I frequently assign students a project focused on rapid iteration. In this type of assignment, a student creates something (a presentation, a series of wireframes, a service blueprint) and then iterates on that artifact over, and over, and over. For example, in a class focused on digital product design, I assign students the task of creating a redesign for an existing digital product, such as a banking application. I’ll instruct them to:
Using the existing banking application:
In the first iteration, students inevitably produce an ugly, ill-structured, confusing redesign. I then have them user test this iteration with real people. We combine the result of user testing with an in-class critique, and then students highlight main areas of improvement. Then, their next task is to work through the problem again, refining what they’ve made; and then, to user test again, and so-on. In an 8 week quarter, we work through 7 iterations, each following the same model: make, test & critique, refine.
Each stage in the process comes with its own challenges.
When the student makes the first few iterations of their design, they encounter two main problems. The first is that the problem itself—such as redesigning a banking application—is hard. The problems they have been assigned are things that working professionals really work on; they are advanced problem. Students aren’t yet prepared to do a good job, and that means that their early iterations will be poor. They will make bad design decisions, creating products that are hard to use or overly complicated. This is discouraging for students because they can see that the results are poor—their taste is stronger than their design abilities.
The second problem students encounter is that the actual fidelity of their design is poor, too. It doesn’t look the way they want, making it hard for someone else (like a user, or their classmates) to understand their intention. This means that, when people see the design, they can’t comprehend what’s happening at a tactical execution level—they won’t understand that a button is supposed to be clickable, or that a draggable slider can be dragged, or that lorum-ipsem style text is actually instructional, and so-on. This is equally frustrating to the student because they know their own intent and have failed to communicate it to another person.
The student is aware of both of these problems—that their work product is confusing, and that the execution of the work product is impacting comprehension. But they usually only know that these problems exist at a general level. They know there is a problem, but they haven’t yet learned to pinpoint what the problems are.
This is clarified through user testing. Students leverage the think aloud style I’ve already discussed: they present their work to people (I instruct them to test with people they’ve never met before, not their friends or classmates), and ask them to use their rough sketched prototypes to accomplish specific goals. For example, when redesigning the banking application, a user may be prompted to “Use these wireframes to deposit a check, and talk out loud as you accomplish the task.” Students capture what the user says, but they don’t intervene to help—they let the user continue on the task even when they run into problems or can’t understand what to do next.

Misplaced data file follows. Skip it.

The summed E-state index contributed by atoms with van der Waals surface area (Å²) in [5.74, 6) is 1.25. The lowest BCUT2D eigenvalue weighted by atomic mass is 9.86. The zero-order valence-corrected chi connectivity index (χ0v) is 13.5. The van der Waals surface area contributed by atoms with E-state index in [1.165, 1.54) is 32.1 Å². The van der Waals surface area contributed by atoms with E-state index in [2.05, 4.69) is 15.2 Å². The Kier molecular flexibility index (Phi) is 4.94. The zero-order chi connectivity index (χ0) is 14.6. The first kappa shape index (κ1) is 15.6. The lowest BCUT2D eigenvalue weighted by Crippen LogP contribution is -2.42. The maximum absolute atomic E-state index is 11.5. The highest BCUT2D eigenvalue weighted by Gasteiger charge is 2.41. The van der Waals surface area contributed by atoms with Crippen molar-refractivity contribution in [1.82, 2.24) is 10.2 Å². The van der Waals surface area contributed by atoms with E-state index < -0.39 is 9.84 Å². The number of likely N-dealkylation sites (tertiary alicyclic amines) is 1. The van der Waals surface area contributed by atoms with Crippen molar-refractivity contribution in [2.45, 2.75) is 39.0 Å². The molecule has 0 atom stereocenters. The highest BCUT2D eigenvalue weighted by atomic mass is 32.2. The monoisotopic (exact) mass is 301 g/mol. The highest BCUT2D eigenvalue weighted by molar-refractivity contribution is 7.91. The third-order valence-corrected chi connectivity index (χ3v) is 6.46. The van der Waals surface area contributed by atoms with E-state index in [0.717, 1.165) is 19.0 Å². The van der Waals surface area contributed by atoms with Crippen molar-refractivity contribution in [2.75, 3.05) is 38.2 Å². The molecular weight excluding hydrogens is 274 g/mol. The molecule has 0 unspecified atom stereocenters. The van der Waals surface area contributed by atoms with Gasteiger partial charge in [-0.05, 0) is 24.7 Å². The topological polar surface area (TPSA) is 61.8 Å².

This form of testing is critical to moving a design forward, as it produces further constraints for future iterations and highlights areas that need improvement. Testing helps students see that what they made is confusing, and most importantly, it highlights that confusion in specifics. It’s not that the interface as a whole is generally confusing—it’s that this particular button is hard to see, or this specific text is full of jargon, or this navigation element is hard to understand. The specificity is actionable because a student now knows what to fix. The problem feel more manageable. Instead of struggling in the face of “fixing the whole design”, the student can hone in on specific changes to make (to a button, or text, or a navigation element).
Testing also reinforces to the student that their work is always malleable and that there isn’t a “done” state for design work. Usability testing will always highlight problems, and testing each iteration produces actionable redesign recommendations. Students slowly begin to realize that the goal of design is not to “solve the problem all at once” but to “improve their work over time.”
In addition to testing with users, students also test with their classmates through the methods of structured critique that we’ve already discussed. They pin their work on the wall, step back, and the class tries to understand what they did and why they did it. Through the critique, students identify problems, articulate solutions, and most importantly, sketch those solutions directly on each other’s work.
The output of user testing and critique is detailed and actionable. These methods give the student a sense for what they need to change in future iterations. After testing and critique, students synthesize the findings from these methods in order to produce another iteration.
This challenges them to identify the most important feedback and to make sense of it. Feedback is often ill-structured and incomplete, and they need to translate it into something actionable. They need to be selective and establish their own criteria for what to redesign—they need to prioritize only the feedback that they see as productive, and turn those comments and suggestions into changes.
Students work through seven full iterations (create, test & critique, refine), producing a new iteration each week. This fast cadence helps to instill and reinforce several key behaviors.